Saturday, 14 May 2016

Book Notes: "The City of Tomorrow and Its Planning" by Le Corbusier

The City of Tomorrow and Its PlanningThe City of Tomorrow and Its Planning by Le Corbusier

My rating: 4 of 5 stars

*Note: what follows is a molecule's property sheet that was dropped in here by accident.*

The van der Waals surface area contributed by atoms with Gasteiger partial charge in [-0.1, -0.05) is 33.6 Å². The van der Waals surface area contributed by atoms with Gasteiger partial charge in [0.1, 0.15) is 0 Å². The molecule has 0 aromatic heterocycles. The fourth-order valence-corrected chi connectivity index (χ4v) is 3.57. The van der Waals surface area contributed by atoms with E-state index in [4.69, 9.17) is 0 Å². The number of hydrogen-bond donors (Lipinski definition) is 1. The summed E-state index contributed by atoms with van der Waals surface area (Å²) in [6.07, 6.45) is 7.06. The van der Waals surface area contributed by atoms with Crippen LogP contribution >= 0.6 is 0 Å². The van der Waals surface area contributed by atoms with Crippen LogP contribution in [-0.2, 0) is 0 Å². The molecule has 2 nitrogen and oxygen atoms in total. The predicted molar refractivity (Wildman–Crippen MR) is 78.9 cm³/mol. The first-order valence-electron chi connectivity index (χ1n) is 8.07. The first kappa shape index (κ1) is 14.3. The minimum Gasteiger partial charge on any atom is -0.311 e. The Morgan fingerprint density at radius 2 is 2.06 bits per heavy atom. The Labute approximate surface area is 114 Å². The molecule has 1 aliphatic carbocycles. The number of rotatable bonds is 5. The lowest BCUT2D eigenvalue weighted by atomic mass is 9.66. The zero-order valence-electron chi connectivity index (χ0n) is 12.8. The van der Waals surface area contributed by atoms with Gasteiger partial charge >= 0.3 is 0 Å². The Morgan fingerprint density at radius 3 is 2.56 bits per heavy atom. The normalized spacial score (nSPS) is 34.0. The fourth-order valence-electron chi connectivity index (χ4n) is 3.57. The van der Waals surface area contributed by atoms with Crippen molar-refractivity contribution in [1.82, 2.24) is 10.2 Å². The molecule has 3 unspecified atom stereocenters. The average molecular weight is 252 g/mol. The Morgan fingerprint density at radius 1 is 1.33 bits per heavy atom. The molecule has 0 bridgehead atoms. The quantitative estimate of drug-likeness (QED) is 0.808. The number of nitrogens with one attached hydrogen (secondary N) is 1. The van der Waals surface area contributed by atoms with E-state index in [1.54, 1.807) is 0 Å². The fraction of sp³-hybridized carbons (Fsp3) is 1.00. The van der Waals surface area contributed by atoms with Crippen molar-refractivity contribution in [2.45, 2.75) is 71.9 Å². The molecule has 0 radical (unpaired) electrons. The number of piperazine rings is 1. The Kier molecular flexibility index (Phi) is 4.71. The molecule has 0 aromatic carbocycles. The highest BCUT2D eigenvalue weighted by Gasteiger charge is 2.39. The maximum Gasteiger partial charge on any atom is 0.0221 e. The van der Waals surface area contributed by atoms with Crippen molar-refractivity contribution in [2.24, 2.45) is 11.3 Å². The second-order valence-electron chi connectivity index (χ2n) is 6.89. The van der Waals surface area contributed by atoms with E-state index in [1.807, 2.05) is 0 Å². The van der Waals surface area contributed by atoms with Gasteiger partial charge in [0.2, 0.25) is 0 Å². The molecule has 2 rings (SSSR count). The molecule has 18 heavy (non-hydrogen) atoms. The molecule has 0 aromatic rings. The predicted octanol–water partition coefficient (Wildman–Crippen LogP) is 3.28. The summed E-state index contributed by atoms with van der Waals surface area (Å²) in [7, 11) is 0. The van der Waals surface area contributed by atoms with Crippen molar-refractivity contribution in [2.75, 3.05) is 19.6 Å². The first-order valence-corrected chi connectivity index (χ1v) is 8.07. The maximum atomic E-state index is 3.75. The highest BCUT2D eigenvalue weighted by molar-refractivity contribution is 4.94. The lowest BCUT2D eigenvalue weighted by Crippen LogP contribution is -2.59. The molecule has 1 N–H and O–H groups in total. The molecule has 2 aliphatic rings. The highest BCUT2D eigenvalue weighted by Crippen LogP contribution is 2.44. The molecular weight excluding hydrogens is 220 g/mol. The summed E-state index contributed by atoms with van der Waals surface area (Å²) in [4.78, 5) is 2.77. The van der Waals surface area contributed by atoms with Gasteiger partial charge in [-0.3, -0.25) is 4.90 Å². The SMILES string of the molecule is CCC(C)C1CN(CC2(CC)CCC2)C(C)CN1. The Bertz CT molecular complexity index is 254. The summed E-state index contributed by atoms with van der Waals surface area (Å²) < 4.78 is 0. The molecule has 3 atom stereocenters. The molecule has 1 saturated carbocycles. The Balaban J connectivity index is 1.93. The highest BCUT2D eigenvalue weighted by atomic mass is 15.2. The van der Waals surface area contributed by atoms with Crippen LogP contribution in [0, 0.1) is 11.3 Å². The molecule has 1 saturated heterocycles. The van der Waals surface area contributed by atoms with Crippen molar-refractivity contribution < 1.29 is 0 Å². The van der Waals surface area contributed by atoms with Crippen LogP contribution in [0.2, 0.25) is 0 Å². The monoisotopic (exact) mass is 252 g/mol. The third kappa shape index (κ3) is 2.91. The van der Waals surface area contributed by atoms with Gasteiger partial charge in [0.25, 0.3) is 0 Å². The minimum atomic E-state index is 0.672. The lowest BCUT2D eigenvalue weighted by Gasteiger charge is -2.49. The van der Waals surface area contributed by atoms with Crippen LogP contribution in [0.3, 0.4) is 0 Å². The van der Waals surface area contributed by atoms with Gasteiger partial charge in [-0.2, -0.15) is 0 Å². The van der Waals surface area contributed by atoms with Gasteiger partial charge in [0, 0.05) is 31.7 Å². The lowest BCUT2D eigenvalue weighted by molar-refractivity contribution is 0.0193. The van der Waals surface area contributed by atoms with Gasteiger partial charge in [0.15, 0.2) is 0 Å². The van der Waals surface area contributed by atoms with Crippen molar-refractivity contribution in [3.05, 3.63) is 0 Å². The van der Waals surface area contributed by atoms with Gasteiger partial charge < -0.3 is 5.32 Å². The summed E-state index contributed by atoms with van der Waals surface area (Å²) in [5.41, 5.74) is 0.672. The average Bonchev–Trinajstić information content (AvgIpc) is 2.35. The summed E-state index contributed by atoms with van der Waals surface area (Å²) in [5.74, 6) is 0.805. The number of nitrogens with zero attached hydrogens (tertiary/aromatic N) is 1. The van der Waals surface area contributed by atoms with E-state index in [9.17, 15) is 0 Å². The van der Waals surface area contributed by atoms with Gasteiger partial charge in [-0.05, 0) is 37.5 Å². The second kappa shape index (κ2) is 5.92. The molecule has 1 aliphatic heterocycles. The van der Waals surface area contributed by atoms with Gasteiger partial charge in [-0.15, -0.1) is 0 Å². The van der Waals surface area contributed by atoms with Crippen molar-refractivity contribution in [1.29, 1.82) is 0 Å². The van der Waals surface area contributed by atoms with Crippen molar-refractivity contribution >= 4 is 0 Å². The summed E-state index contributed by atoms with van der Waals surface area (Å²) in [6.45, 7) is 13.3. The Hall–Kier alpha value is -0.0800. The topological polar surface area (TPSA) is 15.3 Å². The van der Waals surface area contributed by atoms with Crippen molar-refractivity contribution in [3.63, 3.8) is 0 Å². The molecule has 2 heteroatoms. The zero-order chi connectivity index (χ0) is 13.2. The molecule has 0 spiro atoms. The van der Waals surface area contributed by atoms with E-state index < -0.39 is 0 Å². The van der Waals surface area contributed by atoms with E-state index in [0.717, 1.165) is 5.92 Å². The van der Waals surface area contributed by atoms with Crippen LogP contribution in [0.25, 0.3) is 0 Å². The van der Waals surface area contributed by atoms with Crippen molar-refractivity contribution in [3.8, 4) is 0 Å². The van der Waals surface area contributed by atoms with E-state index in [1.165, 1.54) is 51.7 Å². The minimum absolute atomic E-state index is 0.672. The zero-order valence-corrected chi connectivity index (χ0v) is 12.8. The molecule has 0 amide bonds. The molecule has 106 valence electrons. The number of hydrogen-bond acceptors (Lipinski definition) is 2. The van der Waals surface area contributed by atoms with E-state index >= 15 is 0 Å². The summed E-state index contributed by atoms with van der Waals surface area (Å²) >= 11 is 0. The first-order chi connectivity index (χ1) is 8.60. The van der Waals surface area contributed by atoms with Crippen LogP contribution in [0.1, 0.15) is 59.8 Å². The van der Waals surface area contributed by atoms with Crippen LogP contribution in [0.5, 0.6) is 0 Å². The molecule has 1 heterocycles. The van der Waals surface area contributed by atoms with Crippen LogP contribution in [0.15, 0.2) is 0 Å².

Le Corbusier presents what he calls a technical solution to existing problems. In the 1920s, these problems were predominantly related to the advent of the motor car, and the need to replace what he calls the "pack-donkey's way" with straighter, faster motorways. We see the same problem today with a rail network designed for the limitations of steam trains which now hinder the use of very long, modern freight trains. In many ways, Le Corbusier provides an historical institutionalist account of the problems of town planning. He admits that the great cities of the world are so located because this is where they should be. Rather than proposing new cities be built elsewhere, he suggests that the centre of the great city needs to be pulled down and rebuilt. History will be preserved in large gardens, like a peaceful cemetery or an art gallery, but otherwise, the value of such history is over-stated when one considers the appalling conditions, the tuberculosis, and so on, that inhabit the relics of the past. Critics of Le Corbusier point to the relative failures of his building projects, and typically his criticisms of disorderly cities such as New York did not win him any friends. Yet, if taken in an appropriate context, The City of Tomorrow and Its Planning reads like Machiavelli's The Art of War, where the diagrams of troop displacements are replaced by conceptual plans for future great cities. In The Art of War, the diagrams are regarded as historical relics that do not take away from the serious ideas that Machiavelli presents on modern warfare. Similarly, if one can look beyond Le Corbusier's diagrams of grand schemes, there is a kernel of truth that continues to haunt us to this day: Can our great cities be sustained? When taken in this context, Le Corbusier's work is brilliant. Indeed, there are so many contemporary solutions to congestion and living conditions focused on "working cities" and "sleeping cities" that simply echo what Le Corbusier was claiming almost 100 years ago. One cannot deny that history has "forgotten" many of the solutions Le Corbusier once raised to the extent that technical solutions to our town planning problems today seem somehow new - even innovative. Clearly, these are not new, only forgotten.



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